News & Politics

A “Corpse Flower” Is Currently in Bloom at the Botanic Garden

But hurry if you want to catch a glimpse (and a whiff of the putrid plant) before it's gone.

A corpse flower bloom in 2022. Photograph courtesy of the United States Botanic Garden.

The United States Botanic Garden smelled distinctly like a dead body last night, but there wasn’t any foul play involved. One of the garden’s fleeting, foul-smelling “Corpse Flowers” opened in the evening, releasing its famous stench into the air.

The aptly-named flower is known for its huge size (growing up to 12 feet tall in the wild), its ephemeral bloom cycle, and its unique smell – which is often likened to the scent of rotting flesh or hot garbage. 

As part of an ongoing conservation project, the US Botanic Garden hosts and breeds more than 20 mature corpse flowers (or “Amorphophallus Titanum”), which are endangered on their native island of Sumatra, Indonesia. The six-year-old plant that bloomed last night was created at the USBG through hand-pollination in 2017, marking the first-ever bloom of that particular specimen and the second bloom of the year. The first corpse flower of 2024 opened on the evening of April 24, measuring in at 85 inches tall.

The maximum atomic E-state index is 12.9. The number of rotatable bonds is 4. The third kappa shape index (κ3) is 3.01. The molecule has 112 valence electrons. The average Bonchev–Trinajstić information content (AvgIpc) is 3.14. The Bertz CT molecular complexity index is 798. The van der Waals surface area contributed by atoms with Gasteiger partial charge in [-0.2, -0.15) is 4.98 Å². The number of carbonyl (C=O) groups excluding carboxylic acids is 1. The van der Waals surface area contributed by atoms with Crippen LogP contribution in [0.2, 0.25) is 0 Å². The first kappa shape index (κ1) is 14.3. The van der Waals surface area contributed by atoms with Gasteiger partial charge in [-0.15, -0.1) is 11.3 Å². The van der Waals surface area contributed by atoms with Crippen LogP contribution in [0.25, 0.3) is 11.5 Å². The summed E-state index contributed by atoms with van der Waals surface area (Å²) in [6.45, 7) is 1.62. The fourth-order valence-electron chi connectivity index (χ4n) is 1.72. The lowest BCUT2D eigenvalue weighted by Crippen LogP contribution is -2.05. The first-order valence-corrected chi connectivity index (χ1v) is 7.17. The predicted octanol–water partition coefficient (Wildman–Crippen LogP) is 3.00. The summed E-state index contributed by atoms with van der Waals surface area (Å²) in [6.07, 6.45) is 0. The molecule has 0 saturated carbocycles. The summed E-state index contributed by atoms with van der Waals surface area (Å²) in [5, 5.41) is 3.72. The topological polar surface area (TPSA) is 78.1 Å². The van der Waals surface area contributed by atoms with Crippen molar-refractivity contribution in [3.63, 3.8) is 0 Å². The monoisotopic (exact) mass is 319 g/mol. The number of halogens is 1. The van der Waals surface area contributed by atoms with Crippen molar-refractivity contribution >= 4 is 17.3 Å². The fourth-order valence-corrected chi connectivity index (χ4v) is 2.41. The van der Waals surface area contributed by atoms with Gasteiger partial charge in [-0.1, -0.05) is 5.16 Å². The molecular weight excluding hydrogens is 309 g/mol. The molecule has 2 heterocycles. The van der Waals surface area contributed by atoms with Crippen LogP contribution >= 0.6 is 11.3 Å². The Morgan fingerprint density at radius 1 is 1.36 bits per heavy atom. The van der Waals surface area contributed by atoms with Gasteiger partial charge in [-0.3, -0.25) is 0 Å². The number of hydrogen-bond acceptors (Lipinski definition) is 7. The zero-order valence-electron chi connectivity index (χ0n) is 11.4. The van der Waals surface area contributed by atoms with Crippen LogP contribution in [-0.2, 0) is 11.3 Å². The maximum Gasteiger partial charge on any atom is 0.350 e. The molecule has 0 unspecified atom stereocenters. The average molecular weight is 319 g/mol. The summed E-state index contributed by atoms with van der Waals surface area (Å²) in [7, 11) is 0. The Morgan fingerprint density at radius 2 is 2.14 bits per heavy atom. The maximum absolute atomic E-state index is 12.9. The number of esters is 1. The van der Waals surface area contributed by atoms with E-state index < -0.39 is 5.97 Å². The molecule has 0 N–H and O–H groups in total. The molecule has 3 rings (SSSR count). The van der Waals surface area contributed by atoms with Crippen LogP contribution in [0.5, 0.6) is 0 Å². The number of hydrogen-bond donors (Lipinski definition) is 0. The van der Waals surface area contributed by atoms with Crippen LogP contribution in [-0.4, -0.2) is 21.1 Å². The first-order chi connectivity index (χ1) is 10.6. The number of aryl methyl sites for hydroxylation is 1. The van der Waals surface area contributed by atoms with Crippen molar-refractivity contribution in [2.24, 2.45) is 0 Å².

The flowering time is unpredictable, so it’s hard to say if there will be another chance to view one of the smelly flowers anytime soon. In 2022, four USBG specimens bloomed throughout the summer, while no flowers opened in 2023. Although the Botanic Garden has much sweeter-smelling specimens in its collection, this putrid plant may be its most popular; the short-lived blooms often draw in thousands of fascinated patrons.

If you want to see (and maybe smell) the special flower you’ll need to move quickly. After opening, the stink can linger for about 12 to 24 hours, and the massive bloom only remains visible for about three to four days before collapsing. The smell was strongest when the flower was at peak bloom last night, but you may still be able to catch a whiff if you visit today. Even if the odor has dissipated, the 6-foot, 9-inch flower will still be a sight to behold.

The US Botanic Garden (100 Maryland Ave., SW) is open everyday from 10 AM to 5 PM. No tickets are required. The corpse flower is located in the back of the garden’s “tropics” house. 

Omega Ilijevich
Editorial Fellow